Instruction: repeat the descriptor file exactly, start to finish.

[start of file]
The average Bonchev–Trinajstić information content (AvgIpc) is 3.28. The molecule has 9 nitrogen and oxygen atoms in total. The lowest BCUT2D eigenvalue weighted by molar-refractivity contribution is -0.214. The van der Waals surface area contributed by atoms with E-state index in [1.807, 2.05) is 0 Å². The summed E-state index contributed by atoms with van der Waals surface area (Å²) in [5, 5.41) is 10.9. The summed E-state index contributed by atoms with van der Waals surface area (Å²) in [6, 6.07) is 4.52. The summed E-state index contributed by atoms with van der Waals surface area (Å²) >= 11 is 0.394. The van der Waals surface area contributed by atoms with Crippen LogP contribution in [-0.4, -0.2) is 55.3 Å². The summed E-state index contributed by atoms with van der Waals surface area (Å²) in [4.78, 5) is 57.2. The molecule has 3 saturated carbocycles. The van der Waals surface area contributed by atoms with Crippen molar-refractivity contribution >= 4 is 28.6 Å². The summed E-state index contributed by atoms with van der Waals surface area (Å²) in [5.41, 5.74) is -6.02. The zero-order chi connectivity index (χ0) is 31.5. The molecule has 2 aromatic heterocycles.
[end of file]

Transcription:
The average Bonchev–Trinajstić information content (AvgIpc) is 3.28. The molecule has 9 nitrogen and oxygen atoms in total. The lowest BCUT2D eigenvalue weighted by molar-refractivity contribution is -0.214. The van der Waals surface area contributed by atoms with E-state index in [1.807, 2.05) is 0 Å². The summed E-state index contributed by atoms with van der Waals surface area (Å²) in [5, 5.41) is 10.9. The summed E-state index contributed by atoms with van der Waals surface area (Å²) in [6, 6.07) is 4.52. The summed E-state index contributed by atoms with van der Waals surface area (Å²) >= 11 is 0.394. The van der Waals surface area contributed by atoms with Crippen LogP contribution in [-0.4, -0.2) is 55.3 Å². The summed E-state index contributed by atoms with van der Waals surface area (Å²) in [4.78, 5) is 57.2. The molecule has 3 saturated carbocycles. The van der Waals surface area contributed by atoms with Crippen molar-refractivity contribution >= 4 is 28.6 Å². The summed E-state index contributed by atoms with van der Waals surface area (Å²) in [5.41, 5.74) is -6.02. The zero-order chi connectivity index (χ0) is 31.5. The molecule has 2 aromatic heterocycles.